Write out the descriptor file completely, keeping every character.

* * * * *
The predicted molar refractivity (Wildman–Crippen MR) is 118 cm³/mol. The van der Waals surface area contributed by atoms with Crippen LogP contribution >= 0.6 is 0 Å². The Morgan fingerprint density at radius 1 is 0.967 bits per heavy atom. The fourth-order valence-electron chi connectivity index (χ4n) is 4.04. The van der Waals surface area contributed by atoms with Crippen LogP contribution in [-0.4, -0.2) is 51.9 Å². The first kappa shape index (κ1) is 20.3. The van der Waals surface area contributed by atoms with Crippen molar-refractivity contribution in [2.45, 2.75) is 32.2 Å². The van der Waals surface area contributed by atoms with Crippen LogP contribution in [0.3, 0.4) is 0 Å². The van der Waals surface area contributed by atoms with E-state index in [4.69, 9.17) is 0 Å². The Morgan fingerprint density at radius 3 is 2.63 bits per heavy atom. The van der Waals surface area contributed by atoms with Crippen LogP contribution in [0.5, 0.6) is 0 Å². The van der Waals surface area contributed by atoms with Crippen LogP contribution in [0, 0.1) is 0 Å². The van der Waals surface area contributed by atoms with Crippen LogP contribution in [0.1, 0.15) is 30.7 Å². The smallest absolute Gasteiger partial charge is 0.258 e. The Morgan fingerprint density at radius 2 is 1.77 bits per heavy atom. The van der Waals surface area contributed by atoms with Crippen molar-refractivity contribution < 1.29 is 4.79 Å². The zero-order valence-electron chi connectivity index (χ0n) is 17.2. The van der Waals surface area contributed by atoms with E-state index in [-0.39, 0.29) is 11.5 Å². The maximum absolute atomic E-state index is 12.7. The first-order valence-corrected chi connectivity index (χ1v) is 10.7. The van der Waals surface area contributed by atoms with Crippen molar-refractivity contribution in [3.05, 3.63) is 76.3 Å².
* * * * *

The predicted molar refractivity (Wildman–Crippen MR) is 118 cm³/mol. The van der Waals surface area contributed by atoms with Crippen LogP contribution >= 0.6 is 0 Å². The Morgan fingerprint density at radius 1 is 0.967 bits per heavy atom. The fourth-order valence-electron chi connectivity index (χ4n) is 4.04. The van der Waals surface area contributed by atoms with Crippen LogP contribution in [-0.4, -0.2) is 51.9 Å². The first kappa shape index (κ1) is 20.3. The van der Waals surface area contributed by atoms with Crippen molar-refractivity contribution in [2.45, 2.75) is 32.2 Å². The van der Waals surface area contributed by atoms with Crippen LogP contribution in [0.3, 0.4) is 0 Å². The van der Waals surface area contributed by atoms with E-state index in [4.69, 9.17) is 0 Å². The Morgan fingerprint density at radius 3 is 2.63 bits per heavy atom. The van der Waals surface area contributed by atoms with Crippen LogP contribution in [0.5, 0.6) is 0 Å². The van der Waals surface area contributed by atoms with Crippen LogP contribution in [0, 0.1) is 0 Å². The van der Waals surface area contributed by atoms with Crippen LogP contribution in [0.1, 0.15) is 30.7 Å². The smallest absolute Gasteiger partial charge is 0.258 e. The Morgan fingerprint density at radius 2 is 1.77 bits per heavy atom. The van der Waals surface area contributed by atoms with Crippen molar-refractivity contribution < 1.29 is 4.79 Å². The zero-order valence-electron chi connectivity index (χ0n) is 17.2. The van der Waals surface area contributed by atoms with E-state index in [-0.39, 0.29) is 11.5 Å². The maximum absolute atomic E-state index is 12.7. The first-order valence-corrected chi connectivity index (χ1v) is 10.7. The van der Waals surface area contributed by atoms with Crippen molar-refractivity contribution in [3.05, 3.63) is 76.3 Å².